Parisian Letters: Book Review
By Elli Davis, August 31, 2012
Parisian Letters (Lettres parisiennes – Autopsie de l’exil) is a confession of two women who decide to tell their stories of life in exile and the extraordinary feelings that such a life can sometimes bring. In 1983, Nancy Huston, a Canadian-born novelist, joined forces with her Algerian counterpart, Leïla Sebbar, and the result of this cooperation was a collection of letters in which the two writers exchanged their opinions on the country that became their new home, France. The themes of the letters range from childhood, love, and everyday life to books and languages but the central point remains the same: the analysis of life in exile or more precisely an autopsy of exile. The book offers unique insights into the soul of an expatriate dealing with difficult situations but at the same time it explores the unique challenges of living and writing in an adopted country.
Life in a foreign country is often connected to the question of one’s identity, which all too frequently collides with the influence of a new culture. In Parisian Letters, concrete examples of this influence are provided and described through the eyes of the two writers. What is interesting is the diversity when it comes to their native countries. Having been born in Algeria, a country occupied by the French for such a long time, Leila Sebbar’s childhood was different from what Nancy Houston experienced as a child. The latter was constantly travelling around the world and visiting countries, each of which would later contribute to forming her own identity. That’s why Houston’s understanding of exile differs in many regards from that of her counterpart’s. While Sebbar’s life can be divided into two periods, before and after Algeria, Nancy Houston’s situation is much more complicated, having experienced several successive exiles in various countries. She is aware of the ambiguous nature of this situation: on the one hand living in different cultural environments has enriched her personality a great deal, but on the other hand she sometimes feels that the constant changes in her life have made her “transparent” or even “insecure.” She provides an example of a situation when meeting a couple living together in the same village for fifty years would make her cry.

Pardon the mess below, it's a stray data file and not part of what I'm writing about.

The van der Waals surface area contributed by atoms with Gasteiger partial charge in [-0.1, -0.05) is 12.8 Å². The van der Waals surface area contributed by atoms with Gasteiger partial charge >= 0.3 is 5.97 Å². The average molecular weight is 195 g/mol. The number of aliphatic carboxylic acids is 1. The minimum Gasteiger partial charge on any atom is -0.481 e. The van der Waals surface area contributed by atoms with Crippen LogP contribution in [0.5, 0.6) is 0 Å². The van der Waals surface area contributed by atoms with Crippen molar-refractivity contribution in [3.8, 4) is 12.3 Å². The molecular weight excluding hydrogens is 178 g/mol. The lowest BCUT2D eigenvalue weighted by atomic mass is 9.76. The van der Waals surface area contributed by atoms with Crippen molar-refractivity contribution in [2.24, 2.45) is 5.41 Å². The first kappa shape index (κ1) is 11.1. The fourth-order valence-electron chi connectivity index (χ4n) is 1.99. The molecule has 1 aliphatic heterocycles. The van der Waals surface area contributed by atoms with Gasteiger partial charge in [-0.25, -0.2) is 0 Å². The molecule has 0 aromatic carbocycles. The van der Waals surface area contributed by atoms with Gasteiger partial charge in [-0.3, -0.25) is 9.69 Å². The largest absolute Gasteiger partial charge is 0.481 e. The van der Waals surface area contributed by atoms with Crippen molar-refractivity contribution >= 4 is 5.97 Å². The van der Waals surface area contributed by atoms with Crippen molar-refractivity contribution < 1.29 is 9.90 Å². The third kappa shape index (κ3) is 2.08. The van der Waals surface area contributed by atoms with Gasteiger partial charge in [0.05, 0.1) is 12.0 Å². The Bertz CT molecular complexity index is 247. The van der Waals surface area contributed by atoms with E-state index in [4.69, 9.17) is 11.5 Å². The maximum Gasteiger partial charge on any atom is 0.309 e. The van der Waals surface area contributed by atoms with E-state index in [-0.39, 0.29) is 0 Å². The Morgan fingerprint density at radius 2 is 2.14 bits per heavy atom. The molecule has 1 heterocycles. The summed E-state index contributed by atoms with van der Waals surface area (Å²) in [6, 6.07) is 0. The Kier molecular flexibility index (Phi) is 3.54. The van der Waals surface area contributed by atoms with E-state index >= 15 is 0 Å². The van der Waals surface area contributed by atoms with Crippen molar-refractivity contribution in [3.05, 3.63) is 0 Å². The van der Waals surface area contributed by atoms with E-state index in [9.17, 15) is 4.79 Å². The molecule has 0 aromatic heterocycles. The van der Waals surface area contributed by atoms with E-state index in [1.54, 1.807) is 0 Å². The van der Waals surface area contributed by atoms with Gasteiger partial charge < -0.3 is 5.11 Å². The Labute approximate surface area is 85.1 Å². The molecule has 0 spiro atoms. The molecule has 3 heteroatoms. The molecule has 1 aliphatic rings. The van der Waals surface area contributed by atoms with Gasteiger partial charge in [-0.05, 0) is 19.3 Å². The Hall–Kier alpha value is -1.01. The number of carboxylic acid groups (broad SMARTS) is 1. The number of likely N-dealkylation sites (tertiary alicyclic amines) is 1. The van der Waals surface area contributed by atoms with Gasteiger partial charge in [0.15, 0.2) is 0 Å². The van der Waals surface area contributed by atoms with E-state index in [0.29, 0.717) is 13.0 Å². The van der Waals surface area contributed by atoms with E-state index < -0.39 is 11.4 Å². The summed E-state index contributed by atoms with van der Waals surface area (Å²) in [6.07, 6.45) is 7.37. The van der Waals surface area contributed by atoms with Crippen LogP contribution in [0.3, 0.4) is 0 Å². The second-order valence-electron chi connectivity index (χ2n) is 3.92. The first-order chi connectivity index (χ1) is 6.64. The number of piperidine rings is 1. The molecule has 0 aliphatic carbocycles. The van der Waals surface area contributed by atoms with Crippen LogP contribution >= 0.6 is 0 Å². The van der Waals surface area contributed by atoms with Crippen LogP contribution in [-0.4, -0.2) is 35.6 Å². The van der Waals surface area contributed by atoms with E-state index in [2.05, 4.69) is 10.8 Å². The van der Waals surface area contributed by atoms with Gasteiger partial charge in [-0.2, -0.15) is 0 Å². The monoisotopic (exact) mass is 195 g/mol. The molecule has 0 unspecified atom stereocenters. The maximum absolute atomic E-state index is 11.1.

For many people, living in exile is automatically associated with loneliness or sadness. However, the reason Nancy Houston decided to leave her native country was the exact opposite: she did so to forget the bitter childhood experience that brought sadness into her life. As she puts it, “I decided to live in exile because I was sad and I was sad because my mother abandoned me when I was six.” Her mother’s decision had a considerable influence on the author’s life and it started a process in which Houston herself abandoned her loved ones in different periods of her life. The process of leaving others culminated when she decided to abandon her native country as well as the language she spoke. As the author suggests, it may have been a certain symbolic revenge against her mother, who began the whole process.